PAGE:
“Because of this suit they will not just pick anybody and they will follow the law,” Simms said. “I’m not just advocating for Black coaches, I’m advocating that you’re just supposed to follow the law. If you follow the law, you’ll get the diversity you’ll need in society.” 

Usually, when a university or program is looking for someone to fill a high-paying coaching position, they will higher an outside search firm to assist in finding the right candidates to consider. Once there are about three candidates,  the president will then select who they feel is the correct person to be in charge. 

Simms also mentions it is unfair that the school used taxpayer dollars to hire and retain Holgorsen.  

“If we do not have any of these laws or statures, then we’ll be in trouble as a society,” Simms said.

One of the other participants in this whole situation is Tilman Fertitta, the University of Houston board of regents chairman and owner of the NBA’s Houston Rockets. In a Sports Illustrated article, it was reported that Holgorsen and Fertitta had a verbal agreement to terms for the position before the Cougars played in the Armed Forces Bowl on Dec. 22.

Applewhite had no idea this was going on while he was still in charge. The University of Houston released a statement to counter the complaint that Simms filed.

“The University of Houston believes this case is without merit and looks forward to its resolution,” the statement reads. 

The school has attempted to get the case dismissed with a 47-page document on how the lawsuit was null and void. That claim failed when the judge denied them this request. When Holgorsen was announced as the University of Houston’s new head football coach at a press conference, Simms was there. Simms questioned the university’s actions and motives behind the hiring.

“Why was (the position) not opened up so other minorities could apply?” Simms said.

Chris Pezman, the university’s athletic director, said the school did a thorough search until they decided on Holgorsen. 

“We interviewed a spectrum of candidates of all diversities,” Pezman said. “It was not just one person, one moment.”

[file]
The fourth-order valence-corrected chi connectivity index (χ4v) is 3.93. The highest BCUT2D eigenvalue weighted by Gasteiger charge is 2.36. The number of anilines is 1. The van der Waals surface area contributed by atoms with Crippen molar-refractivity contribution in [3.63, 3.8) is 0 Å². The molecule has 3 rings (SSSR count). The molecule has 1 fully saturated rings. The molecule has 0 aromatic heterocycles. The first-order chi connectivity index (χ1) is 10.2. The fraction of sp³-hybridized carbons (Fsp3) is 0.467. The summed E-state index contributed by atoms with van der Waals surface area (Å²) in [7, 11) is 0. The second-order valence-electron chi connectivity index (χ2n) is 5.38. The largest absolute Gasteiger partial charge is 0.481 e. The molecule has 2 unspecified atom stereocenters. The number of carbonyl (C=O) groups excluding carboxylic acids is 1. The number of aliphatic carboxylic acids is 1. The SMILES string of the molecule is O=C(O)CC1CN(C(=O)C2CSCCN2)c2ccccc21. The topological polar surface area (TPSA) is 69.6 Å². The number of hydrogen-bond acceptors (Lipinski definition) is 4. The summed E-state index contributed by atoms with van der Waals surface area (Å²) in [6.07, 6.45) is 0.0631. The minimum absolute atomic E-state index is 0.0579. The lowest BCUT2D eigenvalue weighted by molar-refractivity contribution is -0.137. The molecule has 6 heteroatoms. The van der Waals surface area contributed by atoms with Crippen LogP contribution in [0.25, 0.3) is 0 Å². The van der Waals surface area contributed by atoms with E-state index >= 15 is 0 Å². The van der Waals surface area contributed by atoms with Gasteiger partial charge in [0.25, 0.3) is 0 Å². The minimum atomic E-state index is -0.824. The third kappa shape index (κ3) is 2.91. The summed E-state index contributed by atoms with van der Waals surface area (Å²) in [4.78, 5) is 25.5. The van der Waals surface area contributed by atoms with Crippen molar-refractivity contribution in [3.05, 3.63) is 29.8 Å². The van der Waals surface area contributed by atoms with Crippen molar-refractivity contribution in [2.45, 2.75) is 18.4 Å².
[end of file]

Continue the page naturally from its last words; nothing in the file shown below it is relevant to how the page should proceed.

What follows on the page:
Fertitta who was present at the conference then jumped into the conversation: “I can tell you this, at the University of Houston we have a colorblind process. If we decide to go after somebody, we go after them. I don’t care if they are white, black, Chinese or Indian.”

Holgorsen joined the University of Houston after spending eight years at West Virginia. He was the previous offensive coordinator at the university from 2008-09 under head coach Kevin Sumlin, who is African-American.

In his first season as head coach for the Cougars, Holgorsen went 4-8 and was paid $3.6 million. Currently, the team is 2-3 and his record at the school is 6-11.

Simms believes if that was any other coach in that position, they would have been removed as the head coach immediately. 

The University of Houston battling against San Diego State at 2016 Las Vegas Bowl in Las Vegas, Nevada. Photo by Dennis J. Freeman for News4usonline
The University of Houston battling against San Diego State at 2016 Las Vegas Bowl in Las Vegas, Nevada. Photo by Dennis J. Freeman for News4usonline

With 30 years of coaching experience, Simms thinks that if there was a job posting, coaches such as Ty Willingham or Eric Bieniemy could have lined up for the job. Bieniemy is the current offensive coordinator for the Kansas City Cheifs and works with Patrick Mahomes who was NFL MVP in 2019. 

At the college level, there are not many coaches of color, but there is an abundance of impact players who are Black playing for highly notable universities. 

“Victory will bring equity to the university,” Simms said. “There is no watchdog or parody that brings equity. The case will not be a failure because they broke the law.”

As the lawsuit continues, Simms is certain his case will make sure colleges or universities no longer take advantage of the coaching system and fix the racial disparity at the head football coach position.  

“This will stop racism in the choosing of coaches such as UH did,” Simms said. “If they get away with this, you’ll never see any Black head coaches because they don’t pick them.”